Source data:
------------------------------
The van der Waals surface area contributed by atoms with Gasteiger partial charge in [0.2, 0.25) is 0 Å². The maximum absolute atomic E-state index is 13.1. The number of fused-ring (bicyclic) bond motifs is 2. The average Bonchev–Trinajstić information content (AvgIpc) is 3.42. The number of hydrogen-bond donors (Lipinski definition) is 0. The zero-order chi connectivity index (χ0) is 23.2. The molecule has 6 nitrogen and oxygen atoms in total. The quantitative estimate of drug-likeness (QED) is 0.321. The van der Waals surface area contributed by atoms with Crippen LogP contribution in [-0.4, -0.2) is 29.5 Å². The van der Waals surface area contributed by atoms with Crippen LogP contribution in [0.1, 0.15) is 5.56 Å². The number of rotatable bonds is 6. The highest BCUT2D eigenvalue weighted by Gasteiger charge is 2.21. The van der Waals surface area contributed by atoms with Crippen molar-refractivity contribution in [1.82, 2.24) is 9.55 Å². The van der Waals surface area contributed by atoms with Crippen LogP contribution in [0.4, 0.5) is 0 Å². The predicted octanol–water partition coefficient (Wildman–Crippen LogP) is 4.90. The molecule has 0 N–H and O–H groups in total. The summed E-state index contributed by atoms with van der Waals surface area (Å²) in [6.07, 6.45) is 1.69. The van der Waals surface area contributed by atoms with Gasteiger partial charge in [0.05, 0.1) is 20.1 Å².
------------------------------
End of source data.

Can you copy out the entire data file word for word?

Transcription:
The van der Waals surface area contributed by atoms with Gasteiger partial charge in [0.2, 0.25) is 0 Å². The maximum absolute atomic E-state index is 13.1. The number of fused-ring (bicyclic) bond motifs is 2. The average Bonchev–Trinajstić information content (AvgIpc) is 3.42. The number of hydrogen-bond donors (Lipinski definition) is 0. The zero-order chi connectivity index (χ0) is 23.2. The molecule has 6 nitrogen and oxygen atoms in total. The quantitative estimate of drug-likeness (QED) is 0.321. The van der Waals surface area contributed by atoms with Crippen LogP contribution in [-0.4, -0.2) is 29.5 Å². The van der Waals surface area contributed by atoms with Crippen LogP contribution in [0.1, 0.15) is 5.56 Å². The number of rotatable bonds is 6. The highest BCUT2D eigenvalue weighted by Gasteiger charge is 2.21. The van der Waals surface area contributed by atoms with Crippen molar-refractivity contribution in [1.82, 2.24) is 9.55 Å². The van der Waals surface area contributed by atoms with Crippen LogP contribution in [0.4, 0.5) is 0 Å². The predicted octanol–water partition coefficient (Wildman–Crippen LogP) is 4.90. The molecule has 0 N–H and O–H groups in total. The summed E-state index contributed by atoms with van der Waals surface area (Å²) in [6.07, 6.45) is 1.69. The van der Waals surface area contributed by atoms with Gasteiger partial charge in [0.05, 0.1) is 20.1 Å².